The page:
Total Miles: 1521.2
Only a day and a half removed from when we stepped off the trail and into some rest in the town of Pinedale, yet returning this morning it felt like something subtle had changed. Fall, it seemed, had arrived almost overnight. The meadows were a touch more golden, the bushes surrounding lakes a brighter shade of autumn yellow, and the blustery cooler weather that had sprinkled raindrops in town had instead left the mountains with a layer of snow that looked like they had been dusted with confectioner’s sugar.
After our ride back up to the trailhead from a local trail angel named Alex, our goal was simply to hike the 14 miles of side trails littered with blowdown that would ultimately lead us back to the CDT. The brief front that had blown through yesterday was but a memory, its lasting impression being only the cooler temperatures, the kind that have you seeking out the sun rather than hiding from it. And although we passed several groups of hikers heading out of the wilderness from their weekend excursions, the deeper we went the more it felt like we had it all to ourselves.
Our time in Pinedale had also been incredibly well timed, not only because our day off had coincided with the one day of bad weather in the forecast, but because it was a chance to get some much needed rest. Having felt increasingly fatigued over the past week or more, I wasn’t shocked to find that when I stepped on a scale at the local outfitter I’d already lost more than 15 pounds. Resting, eating and more eating were definitely on the agenda.
Pinedale itself is a prototypical small town of the mountain west. One main street runs the length of town, becoming a highway on either end and gridded extra wide cross streets, so common in the west, spread forth from the main street immediately into residential neighborhoods. On a clear day, a drive down that main street yields jaw dropping views of the length of the Wind River Range. Situated as it is on a sage brush plain at over 7,000 feet, it’s also the kind of place you can picture being whipped by a merciless winter wind.
The closest thing to excitement on our visit—aside from all the joyous feasting—was that Ace was able to replace her broken trekking poles at the local outfitter and I slipped into a new shirt. Granted, it’s merely a green version of exactly the same one I’ve been wearing for 3 months now, but in our world it felt like Christmas in September.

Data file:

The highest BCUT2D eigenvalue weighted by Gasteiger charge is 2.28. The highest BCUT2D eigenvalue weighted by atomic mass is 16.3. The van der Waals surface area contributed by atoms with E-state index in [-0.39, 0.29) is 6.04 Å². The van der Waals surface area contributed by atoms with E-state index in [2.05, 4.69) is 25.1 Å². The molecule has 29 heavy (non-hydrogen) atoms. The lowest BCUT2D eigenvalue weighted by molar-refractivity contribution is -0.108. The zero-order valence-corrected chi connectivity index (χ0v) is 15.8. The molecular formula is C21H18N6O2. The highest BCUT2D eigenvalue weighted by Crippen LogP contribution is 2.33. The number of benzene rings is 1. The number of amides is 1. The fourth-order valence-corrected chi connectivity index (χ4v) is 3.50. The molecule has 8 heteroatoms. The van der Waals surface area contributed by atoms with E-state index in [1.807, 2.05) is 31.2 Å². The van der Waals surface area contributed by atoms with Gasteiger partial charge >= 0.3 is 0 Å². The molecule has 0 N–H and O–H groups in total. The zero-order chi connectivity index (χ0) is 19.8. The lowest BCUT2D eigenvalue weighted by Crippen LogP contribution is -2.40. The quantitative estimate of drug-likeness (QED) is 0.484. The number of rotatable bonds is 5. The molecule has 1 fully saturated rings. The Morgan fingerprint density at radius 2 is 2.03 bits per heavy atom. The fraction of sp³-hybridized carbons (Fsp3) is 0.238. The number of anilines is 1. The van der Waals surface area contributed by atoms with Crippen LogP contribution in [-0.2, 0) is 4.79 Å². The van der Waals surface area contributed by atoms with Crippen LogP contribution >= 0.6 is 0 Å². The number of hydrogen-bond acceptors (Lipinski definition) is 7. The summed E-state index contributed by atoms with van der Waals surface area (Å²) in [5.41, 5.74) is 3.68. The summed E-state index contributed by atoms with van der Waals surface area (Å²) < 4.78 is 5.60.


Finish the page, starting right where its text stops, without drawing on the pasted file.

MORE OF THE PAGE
Perhaps the biggest change was that today would mark a return to the basics: our first night on the ground in our old familiar tent. With only 3 more days before the Winds abruptly disappear and yield to the treeless expanse of the Great Basin, our days of being able to hang our hammocks were numbered, at least temporarily.
Leaving the comfort of our hammocks may be sad after having called them home for 1500 miles, but it’s not all bad news. Hammocking breeds independence, which is a good thing, but as the days grow ever shorter and colder, setting up a single shelter together rather than two as individuals feels like a sensible change.
It also remedies something that I’d only given voice to in the past few days—that along with the independence of the hammocks had come a small sense of feeling disconnected at day’s end. Rather than sharing a small space together to reflect on the day, we retreat to our respective quarters and think back on the experience of the day by ourselves. It’s a small thing, to be sure, but at this point in the hike it feels as though the shared experience of the tent is something to be valued at the end of a long day together. At least, until Ace starts snoring in my ear…